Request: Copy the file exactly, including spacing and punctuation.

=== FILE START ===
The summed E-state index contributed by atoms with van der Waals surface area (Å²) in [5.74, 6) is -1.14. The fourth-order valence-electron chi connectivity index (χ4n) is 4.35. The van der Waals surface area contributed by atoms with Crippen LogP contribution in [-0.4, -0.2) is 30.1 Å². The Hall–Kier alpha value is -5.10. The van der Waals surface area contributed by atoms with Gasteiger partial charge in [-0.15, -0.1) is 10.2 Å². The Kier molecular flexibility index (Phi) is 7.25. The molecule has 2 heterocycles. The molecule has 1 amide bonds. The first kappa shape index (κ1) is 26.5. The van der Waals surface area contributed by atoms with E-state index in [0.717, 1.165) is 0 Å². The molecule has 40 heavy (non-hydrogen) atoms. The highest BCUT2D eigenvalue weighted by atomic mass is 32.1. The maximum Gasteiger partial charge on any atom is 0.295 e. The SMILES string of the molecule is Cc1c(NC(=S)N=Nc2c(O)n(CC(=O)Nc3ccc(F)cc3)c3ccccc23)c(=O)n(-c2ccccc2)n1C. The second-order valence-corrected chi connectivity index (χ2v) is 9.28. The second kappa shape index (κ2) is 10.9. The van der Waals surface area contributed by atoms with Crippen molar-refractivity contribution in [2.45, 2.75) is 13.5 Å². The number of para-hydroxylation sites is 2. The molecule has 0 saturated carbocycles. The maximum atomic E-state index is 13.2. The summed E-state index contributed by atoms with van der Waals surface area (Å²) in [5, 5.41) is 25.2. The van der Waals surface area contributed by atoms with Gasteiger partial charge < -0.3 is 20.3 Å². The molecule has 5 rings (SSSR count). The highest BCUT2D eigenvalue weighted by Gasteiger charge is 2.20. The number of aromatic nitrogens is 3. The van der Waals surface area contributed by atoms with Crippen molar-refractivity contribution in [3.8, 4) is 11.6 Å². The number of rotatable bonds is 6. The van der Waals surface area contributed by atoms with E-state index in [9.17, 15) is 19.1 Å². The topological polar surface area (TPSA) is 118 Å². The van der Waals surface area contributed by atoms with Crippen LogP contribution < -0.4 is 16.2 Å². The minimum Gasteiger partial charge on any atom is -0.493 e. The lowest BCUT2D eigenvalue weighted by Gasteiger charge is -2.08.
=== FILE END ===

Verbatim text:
The summed E-state index contributed by atoms with van der Waals surface area (Å²) in [5.74, 6) is -1.14. The fourth-order valence-electron chi connectivity index (χ4n) is 4.35. The van der Waals surface area contributed by atoms with Crippen LogP contribution in [-0.4, -0.2) is 30.1 Å². The Hall–Kier alpha value is -5.10. The van der Waals surface area contributed by atoms with Gasteiger partial charge in [-0.15, -0.1) is 10.2 Å². The Kier molecular flexibility index (Phi) is 7.25. The molecule has 2 heterocycles. The molecule has 1 amide bonds. The first kappa shape index (κ1) is 26.5. The van der Waals surface area contributed by atoms with E-state index in [0.717, 1.165) is 0 Å². The molecule has 40 heavy (non-hydrogen) atoms. The highest BCUT2D eigenvalue weighted by atomic mass is 32.1. The maximum Gasteiger partial charge on any atom is 0.295 e. The SMILES string of the molecule is Cc1c(NC(=S)N=Nc2c(O)n(CC(=O)Nc3ccc(F)cc3)c3ccccc23)c(=O)n(-c2ccccc2)n1C. The second-order valence-corrected chi connectivity index (χ2v) is 9.28. The second kappa shape index (κ2) is 10.9. The van der Waals surface area contributed by atoms with Crippen molar-refractivity contribution in [2.45, 2.75) is 13.5 Å². The number of para-hydroxylation sites is 2. The molecule has 0 saturated carbocycles. The maximum atomic E-state index is 13.2. The summed E-state index contributed by atoms with van der Waals surface area (Å²) in [5, 5.41) is 25.2. The van der Waals surface area contributed by atoms with Gasteiger partial charge < -0.3 is 20.3 Å². The molecule has 5 rings (SSSR count). The highest BCUT2D eigenvalue weighted by Gasteiger charge is 2.20. The number of aromatic nitrogens is 3. The van der Waals surface area contributed by atoms with Crippen molar-refractivity contribution in [3.8, 4) is 11.6 Å². The number of rotatable bonds is 6. The van der Waals surface area contributed by atoms with E-state index in [9.17, 15) is 19.1 Å². The topological polar surface area (TPSA) is 118 Å². The van der Waals surface area contributed by atoms with Crippen LogP contribution < -0.4 is 16.2 Å². The minimum Gasteiger partial charge on any atom is -0.493 e. The lowest BCUT2D eigenvalue weighted by Gasteiger charge is -2.08.